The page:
book of stops

The Good Child's Book of Stops, c. 1825, British Library, C.193.a.181. Image © The British Library Board
So I've been busy in my sketchbook, working on a few small ideas for a series called Punctuation that does/says what I want it to do/say, not what other people want it to do/say. The thought's been lingering for a while, so this time I decided - for better or worse - to capture it and pin it down. We shall see. More another time. But this book at the British Library caught my attention as a result of my vague fancy. I guess it defined two of the thoughts that I've been grappling with in relationship to the idea of punctuation.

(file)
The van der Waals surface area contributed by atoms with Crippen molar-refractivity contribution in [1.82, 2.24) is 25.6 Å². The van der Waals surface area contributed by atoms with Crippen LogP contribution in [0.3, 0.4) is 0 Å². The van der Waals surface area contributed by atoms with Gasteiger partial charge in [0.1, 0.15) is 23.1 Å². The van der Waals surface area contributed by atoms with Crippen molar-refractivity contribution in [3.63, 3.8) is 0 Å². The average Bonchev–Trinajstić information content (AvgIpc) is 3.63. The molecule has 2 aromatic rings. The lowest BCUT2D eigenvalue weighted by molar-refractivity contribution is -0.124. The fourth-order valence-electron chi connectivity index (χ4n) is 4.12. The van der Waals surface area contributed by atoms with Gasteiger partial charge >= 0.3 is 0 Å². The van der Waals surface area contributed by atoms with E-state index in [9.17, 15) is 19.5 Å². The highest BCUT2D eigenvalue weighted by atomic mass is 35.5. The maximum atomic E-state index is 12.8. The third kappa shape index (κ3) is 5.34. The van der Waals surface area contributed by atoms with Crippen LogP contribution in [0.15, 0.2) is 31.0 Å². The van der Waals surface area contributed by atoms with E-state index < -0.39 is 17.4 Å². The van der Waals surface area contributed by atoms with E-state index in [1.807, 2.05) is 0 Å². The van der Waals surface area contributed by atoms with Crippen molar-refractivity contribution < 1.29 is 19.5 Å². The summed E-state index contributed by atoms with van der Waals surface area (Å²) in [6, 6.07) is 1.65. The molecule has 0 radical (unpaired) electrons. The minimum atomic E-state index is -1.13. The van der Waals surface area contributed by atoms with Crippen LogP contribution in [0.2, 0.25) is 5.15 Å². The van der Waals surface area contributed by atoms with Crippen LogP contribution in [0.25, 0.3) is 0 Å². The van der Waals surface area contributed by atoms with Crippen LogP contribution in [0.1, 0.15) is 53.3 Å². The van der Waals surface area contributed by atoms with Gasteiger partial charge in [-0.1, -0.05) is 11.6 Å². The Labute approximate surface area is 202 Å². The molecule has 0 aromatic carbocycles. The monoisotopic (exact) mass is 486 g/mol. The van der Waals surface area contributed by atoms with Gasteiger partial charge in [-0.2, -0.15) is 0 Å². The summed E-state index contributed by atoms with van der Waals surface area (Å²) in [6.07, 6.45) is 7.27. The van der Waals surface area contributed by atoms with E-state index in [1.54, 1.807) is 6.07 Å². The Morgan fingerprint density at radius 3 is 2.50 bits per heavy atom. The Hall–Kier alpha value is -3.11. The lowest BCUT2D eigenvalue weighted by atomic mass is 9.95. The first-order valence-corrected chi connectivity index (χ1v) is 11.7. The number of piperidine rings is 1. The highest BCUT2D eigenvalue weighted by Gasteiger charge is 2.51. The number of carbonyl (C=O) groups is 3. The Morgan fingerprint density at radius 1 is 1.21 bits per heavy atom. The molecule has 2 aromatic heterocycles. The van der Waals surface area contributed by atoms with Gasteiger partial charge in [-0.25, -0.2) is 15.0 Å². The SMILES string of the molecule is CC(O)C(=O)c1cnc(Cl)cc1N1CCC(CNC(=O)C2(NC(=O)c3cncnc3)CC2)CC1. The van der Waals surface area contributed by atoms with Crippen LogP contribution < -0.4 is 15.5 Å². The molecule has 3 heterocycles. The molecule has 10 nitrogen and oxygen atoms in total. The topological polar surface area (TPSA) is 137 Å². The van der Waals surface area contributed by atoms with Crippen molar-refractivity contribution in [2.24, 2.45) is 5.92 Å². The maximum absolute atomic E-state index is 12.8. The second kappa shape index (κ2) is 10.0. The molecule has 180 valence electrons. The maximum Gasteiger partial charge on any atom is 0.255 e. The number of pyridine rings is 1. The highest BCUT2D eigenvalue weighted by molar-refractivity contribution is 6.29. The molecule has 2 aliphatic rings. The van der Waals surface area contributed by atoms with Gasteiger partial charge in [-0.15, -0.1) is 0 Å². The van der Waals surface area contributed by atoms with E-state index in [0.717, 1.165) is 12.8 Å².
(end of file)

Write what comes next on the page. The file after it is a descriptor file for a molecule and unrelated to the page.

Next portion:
As David Crystal states in Evolving English:
The problem is that two systems of rules lie behind the use of English punctuation. One system requires that people punctuate according to the way a sentence is structured, following the need for clarity in grammar. The other requires that people punctuate according to the way a sentence is to be read aloud, following the need for effective phonetic effect. Much of the uncertainty over the 'correct' way to punctuate a sentence derives from the fact that these two approaches do not coincide.
Madame Leinstein's The Good Child's Book of Stops is clearly a proponent of the phonetic approach. From this spread you can see that she suggests a steady increase in pause lengths as you move from comma to semi-colon, to colon, to full stop. It's a theory that dates back to the sixteenth century and as Crystal points out, if stuck to rigorously, would result in a rather convoluted and ploddingly drawn out reading style.